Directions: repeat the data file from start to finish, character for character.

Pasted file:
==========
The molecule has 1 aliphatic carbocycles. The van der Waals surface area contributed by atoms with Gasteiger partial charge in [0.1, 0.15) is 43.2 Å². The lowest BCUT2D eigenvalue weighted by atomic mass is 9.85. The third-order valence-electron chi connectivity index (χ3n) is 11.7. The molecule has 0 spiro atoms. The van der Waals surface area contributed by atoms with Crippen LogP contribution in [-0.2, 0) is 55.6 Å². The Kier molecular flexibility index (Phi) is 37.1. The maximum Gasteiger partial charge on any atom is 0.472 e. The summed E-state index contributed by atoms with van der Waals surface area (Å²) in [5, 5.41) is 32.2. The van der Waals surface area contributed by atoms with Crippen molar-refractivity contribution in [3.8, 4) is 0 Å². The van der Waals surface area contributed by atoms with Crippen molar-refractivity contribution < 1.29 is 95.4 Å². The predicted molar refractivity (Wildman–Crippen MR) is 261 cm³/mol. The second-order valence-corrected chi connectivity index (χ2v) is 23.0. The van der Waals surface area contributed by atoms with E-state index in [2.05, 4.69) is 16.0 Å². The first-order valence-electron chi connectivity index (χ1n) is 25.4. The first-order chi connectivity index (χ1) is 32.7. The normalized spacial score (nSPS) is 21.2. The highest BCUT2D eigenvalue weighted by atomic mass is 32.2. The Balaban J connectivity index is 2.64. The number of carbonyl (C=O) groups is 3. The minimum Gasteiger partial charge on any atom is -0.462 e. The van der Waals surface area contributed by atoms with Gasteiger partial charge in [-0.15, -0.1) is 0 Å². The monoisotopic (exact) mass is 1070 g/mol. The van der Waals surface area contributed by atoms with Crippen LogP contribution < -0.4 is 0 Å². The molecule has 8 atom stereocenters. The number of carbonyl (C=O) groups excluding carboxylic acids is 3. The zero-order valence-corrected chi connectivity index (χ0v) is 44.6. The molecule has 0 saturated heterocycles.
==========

The molecule has 1 aliphatic carbocycles. The van der Waals surface area contributed by atoms with Gasteiger partial charge in [0.1, 0.15) is 43.2 Å². The lowest BCUT2D eigenvalue weighted by atomic mass is 9.85. The third-order valence-electron chi connectivity index (χ3n) is 11.7. The molecule has 0 spiro atoms. The van der Waals surface area contributed by atoms with Crippen LogP contribution in [-0.2, 0) is 55.6 Å². The Kier molecular flexibility index (Phi) is 37.1. The maximum Gasteiger partial charge on any atom is 0.472 e. The summed E-state index contributed by atoms with van der Waals surface area (Å²) in [5, 5.41) is 32.2. The van der Waals surface area contributed by atoms with Crippen molar-refractivity contribution in [3.8, 4) is 0 Å². The van der Waals surface area contributed by atoms with Crippen molar-refractivity contribution < 1.29 is 95.4 Å². The predicted molar refractivity (Wildman–Crippen MR) is 261 cm³/mol. The second-order valence-corrected chi connectivity index (χ2v) is 23.0. The van der Waals surface area contributed by atoms with E-state index in [2.05, 4.69) is 16.0 Å². The first-order valence-electron chi connectivity index (χ1n) is 25.4. The first-order chi connectivity index (χ1) is 32.7. The normalized spacial score (nSPS) is 21.2. The highest BCUT2D eigenvalue weighted by atomic mass is 32.2. The Balaban J connectivity index is 2.64. The number of carbonyl (C=O) groups is 3. The minimum Gasteiger partial charge on any atom is -0.462 e. The van der Waals surface area contributed by atoms with Gasteiger partial charge in [-0.15, -0.1) is 0 Å². The monoisotopic (exact) mass is 1070 g/mol. The van der Waals surface area contributed by atoms with Crippen LogP contribution < -0.4 is 0 Å². The molecule has 8 atom stereocenters. The number of carbonyl (C=O) groups excluding carboxylic acids is 3. The zero-order valence-corrected chi connectivity index (χ0v) is 44.6. The molecule has 0 saturated heterocycles.